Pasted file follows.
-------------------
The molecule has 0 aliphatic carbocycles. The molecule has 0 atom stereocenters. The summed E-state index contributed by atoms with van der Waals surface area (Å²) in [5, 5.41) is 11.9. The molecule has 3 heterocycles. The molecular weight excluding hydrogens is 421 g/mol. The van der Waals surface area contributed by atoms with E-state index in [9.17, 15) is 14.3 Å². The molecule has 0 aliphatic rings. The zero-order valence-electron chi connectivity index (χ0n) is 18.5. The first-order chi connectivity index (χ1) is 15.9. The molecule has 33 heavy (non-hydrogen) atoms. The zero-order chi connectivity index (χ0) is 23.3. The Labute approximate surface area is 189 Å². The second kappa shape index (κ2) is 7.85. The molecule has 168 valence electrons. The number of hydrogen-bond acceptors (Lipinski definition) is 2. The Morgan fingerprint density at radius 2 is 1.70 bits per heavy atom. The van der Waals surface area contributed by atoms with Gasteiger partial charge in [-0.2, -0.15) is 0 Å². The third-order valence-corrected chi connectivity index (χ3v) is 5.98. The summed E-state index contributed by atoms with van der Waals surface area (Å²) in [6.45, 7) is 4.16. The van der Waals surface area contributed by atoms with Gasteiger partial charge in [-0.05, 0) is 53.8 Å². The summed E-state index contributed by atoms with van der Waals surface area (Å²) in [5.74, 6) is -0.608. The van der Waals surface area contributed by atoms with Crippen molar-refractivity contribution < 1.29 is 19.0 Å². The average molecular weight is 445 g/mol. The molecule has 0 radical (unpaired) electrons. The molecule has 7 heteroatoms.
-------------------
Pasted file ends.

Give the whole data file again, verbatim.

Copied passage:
The molecule has 0 aliphatic carbocycles. The molecule has 0 atom stereocenters. The summed E-state index contributed by atoms with van der Waals surface area (Å²) in [5, 5.41) is 11.9. The molecule has 3 heterocycles. The molecular weight excluding hydrogens is 421 g/mol. The van der Waals surface area contributed by atoms with E-state index in [9.17, 15) is 14.3 Å². The molecule has 0 aliphatic rings. The zero-order valence-electron chi connectivity index (χ0n) is 18.5. The first-order chi connectivity index (χ1) is 15.9. The molecule has 33 heavy (non-hydrogen) atoms. The zero-order chi connectivity index (χ0) is 23.3. The Labute approximate surface area is 189 Å². The second kappa shape index (κ2) is 7.85. The molecule has 168 valence electrons. The number of hydrogen-bond acceptors (Lipinski definition) is 2. The Morgan fingerprint density at radius 2 is 1.70 bits per heavy atom. The van der Waals surface area contributed by atoms with Gasteiger partial charge in [-0.2, -0.15) is 0 Å². The third-order valence-corrected chi connectivity index (χ3v) is 5.98. The summed E-state index contributed by atoms with van der Waals surface area (Å²) in [6.45, 7) is 4.16. The van der Waals surface area contributed by atoms with Gasteiger partial charge in [-0.05, 0) is 53.8 Å². The summed E-state index contributed by atoms with van der Waals surface area (Å²) in [5.74, 6) is -0.608. The van der Waals surface area contributed by atoms with Crippen molar-refractivity contribution < 1.29 is 19.0 Å². The average molecular weight is 445 g/mol. The molecule has 0 radical (unpaired) electrons. The molecule has 7 heteroatoms.